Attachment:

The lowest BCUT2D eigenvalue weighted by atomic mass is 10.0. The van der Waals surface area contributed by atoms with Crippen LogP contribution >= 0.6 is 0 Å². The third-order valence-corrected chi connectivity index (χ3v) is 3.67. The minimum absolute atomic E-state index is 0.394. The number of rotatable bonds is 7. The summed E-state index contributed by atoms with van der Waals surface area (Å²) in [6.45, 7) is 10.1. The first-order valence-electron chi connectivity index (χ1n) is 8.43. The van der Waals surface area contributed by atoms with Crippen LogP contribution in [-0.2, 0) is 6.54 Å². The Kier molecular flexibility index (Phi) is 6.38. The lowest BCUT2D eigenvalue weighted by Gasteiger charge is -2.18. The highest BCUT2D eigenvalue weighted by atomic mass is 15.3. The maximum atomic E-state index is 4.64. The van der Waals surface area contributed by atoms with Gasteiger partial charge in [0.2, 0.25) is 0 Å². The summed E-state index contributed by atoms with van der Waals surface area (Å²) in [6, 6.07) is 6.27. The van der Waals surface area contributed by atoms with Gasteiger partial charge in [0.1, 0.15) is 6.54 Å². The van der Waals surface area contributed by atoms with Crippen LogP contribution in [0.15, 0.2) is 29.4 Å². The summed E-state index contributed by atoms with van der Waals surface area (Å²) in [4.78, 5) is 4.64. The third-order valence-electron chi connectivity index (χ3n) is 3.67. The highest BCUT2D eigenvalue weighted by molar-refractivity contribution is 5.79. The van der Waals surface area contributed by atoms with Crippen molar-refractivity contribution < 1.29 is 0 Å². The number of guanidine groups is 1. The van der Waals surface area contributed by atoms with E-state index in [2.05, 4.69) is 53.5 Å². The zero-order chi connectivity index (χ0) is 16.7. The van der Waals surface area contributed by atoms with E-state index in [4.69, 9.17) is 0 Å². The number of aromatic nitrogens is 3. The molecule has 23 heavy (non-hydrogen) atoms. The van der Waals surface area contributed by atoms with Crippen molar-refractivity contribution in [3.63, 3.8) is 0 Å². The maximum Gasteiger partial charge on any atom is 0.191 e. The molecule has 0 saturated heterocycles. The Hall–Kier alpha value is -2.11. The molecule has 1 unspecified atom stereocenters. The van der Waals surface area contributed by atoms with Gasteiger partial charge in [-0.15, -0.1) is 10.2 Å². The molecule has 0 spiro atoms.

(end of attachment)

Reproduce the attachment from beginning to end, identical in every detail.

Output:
The lowest BCUT2D eigenvalue weighted by atomic mass is 10.0. The van der Waals surface area contributed by atoms with Crippen LogP contribution >= 0.6 is 0 Å². The third-order valence-corrected chi connectivity index (χ3v) is 3.67. The minimum absolute atomic E-state index is 0.394. The number of rotatable bonds is 7. The summed E-state index contributed by atoms with van der Waals surface area (Å²) in [6.45, 7) is 10.1. The first-order valence-electron chi connectivity index (χ1n) is 8.43. The van der Waals surface area contributed by atoms with Crippen LogP contribution in [-0.2, 0) is 6.54 Å². The Kier molecular flexibility index (Phi) is 6.38. The lowest BCUT2D eigenvalue weighted by Gasteiger charge is -2.18. The highest BCUT2D eigenvalue weighted by atomic mass is 15.3. The maximum atomic E-state index is 4.64. The van der Waals surface area contributed by atoms with Gasteiger partial charge in [0.2, 0.25) is 0 Å². The summed E-state index contributed by atoms with van der Waals surface area (Å²) in [6, 6.07) is 6.27. The van der Waals surface area contributed by atoms with Gasteiger partial charge in [0.1, 0.15) is 6.54 Å². The van der Waals surface area contributed by atoms with Crippen LogP contribution in [0.15, 0.2) is 29.4 Å². The summed E-state index contributed by atoms with van der Waals surface area (Å²) in [4.78, 5) is 4.64. The third-order valence-electron chi connectivity index (χ3n) is 3.67. The highest BCUT2D eigenvalue weighted by molar-refractivity contribution is 5.79. The van der Waals surface area contributed by atoms with Crippen molar-refractivity contribution < 1.29 is 0 Å². The number of guanidine groups is 1. The van der Waals surface area contributed by atoms with E-state index in [2.05, 4.69) is 53.5 Å². The zero-order chi connectivity index (χ0) is 16.7. The van der Waals surface area contributed by atoms with E-state index in [4.69, 9.17) is 0 Å². The number of aromatic nitrogens is 3. The molecule has 23 heavy (non-hydrogen) atoms. The van der Waals surface area contributed by atoms with Crippen molar-refractivity contribution in [3.63, 3.8) is 0 Å². The maximum Gasteiger partial charge on any atom is 0.191 e. The molecule has 0 saturated heterocycles. The Hall–Kier alpha value is -2.11. The molecule has 1 unspecified atom stereocenters. The van der Waals surface area contributed by atoms with Gasteiger partial charge in [-0.15, -0.1) is 10.2 Å². The molecule has 0 spiro atoms.